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How much mobile data does Zoom use?

Make sure you’ve got enough data for your WFH setup.

Alex Kidman
Aug 02, 2023
Icon Time To Read2 min read

For many businesses, Zoom has rapidly become a must-have tool in the everyday work arsenal. That’s fine when you’re in a working Wi-Fi zone, because you probably don’t even think about how much data the app is using on a connection that you can generally assume is unlimited.

But what about if you’re on the road, using Zoom via mobile broadband or a mobile device? For most plans in Australia, you’re still sitting on some kind of data cap, and all of a sudden those must-have meetings could become rather expensive.

How expensive? It depends.

First, there’s the issue of what Zoom itself reckons that you need for a successful video meeting. Here’s the official guidelines:

Zoom data for one-on-one video calling:

  • For high-quality video: 600kbps (up/down)
  • For 720p HD video: 1.2Mbps (up/down)
  • For 1080p HD video: 3.8Mbps/3.0Mbps (up/down)

Zoom data for group video calling:

  • For high-quality video: 1.0 Mbps/600kbps (up/down)
  • For 720p HD video: 2.6Mbps/1.8Mbps (up/down)
  • For 1080p HD video: 3.8Mbps/3.0Mbps (up/down)
  • For gallery view receiving: 2.0Mbps (25 views), 4.0Mbps (49 views)
  • For screen sharing only (no video thumbnail): 50-75kbps
  • For screen sharing with video thumbnail: 50-150kbps
  • For audio VoiP: 60-80kbps
  • For Zoom Phone: 60-100kbps

Recommended Zoom bandwidth for webinar attendees:

For panellists with video on:

  • ~600kbps (down) for high-quality video
  • ~1.2-1.8Mbps (down) for 720p HD video
  • ~2-3Mbps (down) for 1080p HD video
  • For screen sharing only (no video thumbnail): 50-75kbps (down)
  • For screen sharing with video thumbnail: 50-150kbps (down)
  • For audio VoiP: 60-80kbps (down)

There’s a lot of variability in those figures and a lot of ways you could minimise your data usage, or for that matter chew up a lot more data than you intended.

As a general rule of thumb, even at lower video quality settings in a 1:1 call environment, you’re looking at around 540MB per hour for a Zoom meeting, but that could peak to 2GB or more per hour at 1080p quality or with multiple meeting attendees.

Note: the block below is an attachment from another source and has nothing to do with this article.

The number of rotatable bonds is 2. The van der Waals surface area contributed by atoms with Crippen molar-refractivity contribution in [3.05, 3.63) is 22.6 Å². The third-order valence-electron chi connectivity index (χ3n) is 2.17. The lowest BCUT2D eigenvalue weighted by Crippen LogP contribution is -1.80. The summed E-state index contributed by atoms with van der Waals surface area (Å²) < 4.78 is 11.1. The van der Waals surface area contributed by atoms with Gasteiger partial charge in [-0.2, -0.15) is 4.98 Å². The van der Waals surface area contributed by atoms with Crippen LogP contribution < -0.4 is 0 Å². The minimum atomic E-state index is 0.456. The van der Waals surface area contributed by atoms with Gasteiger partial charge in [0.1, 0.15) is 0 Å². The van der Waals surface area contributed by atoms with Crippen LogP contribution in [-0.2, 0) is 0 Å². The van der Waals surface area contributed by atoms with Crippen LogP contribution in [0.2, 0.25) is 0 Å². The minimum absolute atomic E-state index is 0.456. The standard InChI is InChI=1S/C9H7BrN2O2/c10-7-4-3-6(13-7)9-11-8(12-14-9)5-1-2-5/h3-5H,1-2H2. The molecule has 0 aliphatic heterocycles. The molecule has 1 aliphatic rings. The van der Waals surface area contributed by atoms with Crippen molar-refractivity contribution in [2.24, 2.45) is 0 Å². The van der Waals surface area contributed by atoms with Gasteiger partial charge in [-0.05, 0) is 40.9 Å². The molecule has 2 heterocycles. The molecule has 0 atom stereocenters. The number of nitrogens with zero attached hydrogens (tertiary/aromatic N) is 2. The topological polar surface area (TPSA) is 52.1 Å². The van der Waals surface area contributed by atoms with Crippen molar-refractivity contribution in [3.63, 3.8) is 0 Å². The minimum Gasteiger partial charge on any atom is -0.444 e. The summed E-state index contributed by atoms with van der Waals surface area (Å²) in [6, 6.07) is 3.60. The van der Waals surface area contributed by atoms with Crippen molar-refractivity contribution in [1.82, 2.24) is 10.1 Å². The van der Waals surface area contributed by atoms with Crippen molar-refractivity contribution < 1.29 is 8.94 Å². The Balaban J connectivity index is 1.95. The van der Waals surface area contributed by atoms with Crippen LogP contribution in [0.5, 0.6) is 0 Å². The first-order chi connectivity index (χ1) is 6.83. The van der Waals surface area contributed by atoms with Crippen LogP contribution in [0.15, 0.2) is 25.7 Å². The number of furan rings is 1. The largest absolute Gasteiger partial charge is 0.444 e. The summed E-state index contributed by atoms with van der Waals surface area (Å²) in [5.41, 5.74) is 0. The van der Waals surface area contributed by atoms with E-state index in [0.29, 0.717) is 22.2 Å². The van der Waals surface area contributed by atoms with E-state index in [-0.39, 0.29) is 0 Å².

For most broadband plans you’ve typically got unlimited data usage to play with, but it’s worth keeping those speeds in mind, especially if you’re on a lower-tier NBN plan. Other family members using a 12/1 or 25/5 connection could see your Zoom call quality dip markedly.

The solution there is to spend the right amount on a decently quick NBN plan. Here’s a selection of the best 50/20MBps NBN plans:

See this month's best NBN plans

Every single month, the team of editors and database managers at meet up to score and rank the very best NBN internet plans in Australia. 

How much data does Zoom use if I’m just on my phone?

Zoom doesn’t give you the same granular controls around video quality as you get with the desktop client if you’re dialling into that meeting from your iPhone or Android phone.

Most tests show that the mobile version of Zoom uses between 800MB-1GB per hour of usage on mobile devices. That may vary depending on network conditions – and to an extent to the quality of your phone’s selfie camera – but it’s as good a benchmark as any.

What that means is that if you’re someone who needs to make regular Zoom meetings via mobile, you need a plan with plenty of data on board. A plan with only 10GB of included data might only cover you for 10 working hours of Zoom calls, and that’s presuming that you’re using data for no other purpose whatsoever.

Here’s a selection of plans with at least 40GB of data. That’s a full 40 hour working week’s worth of Zoom calls to use over your contract month, and in some cases quite a bit more:

Alex Kidman
Written by
Alex Kidman
Alex Kidman is some kind of word-generating AI from the future that somehow worked out how to sneak back in time to 1998 to start its journalism career. Across that time, including editorial stints at ZDNet, CNET, Gizmodo, PC Mag and Finder, as well as contributions to every major tech masthead, nobody has quite managed to figure out this deeply held secret. Let’s keep it between us, OK?

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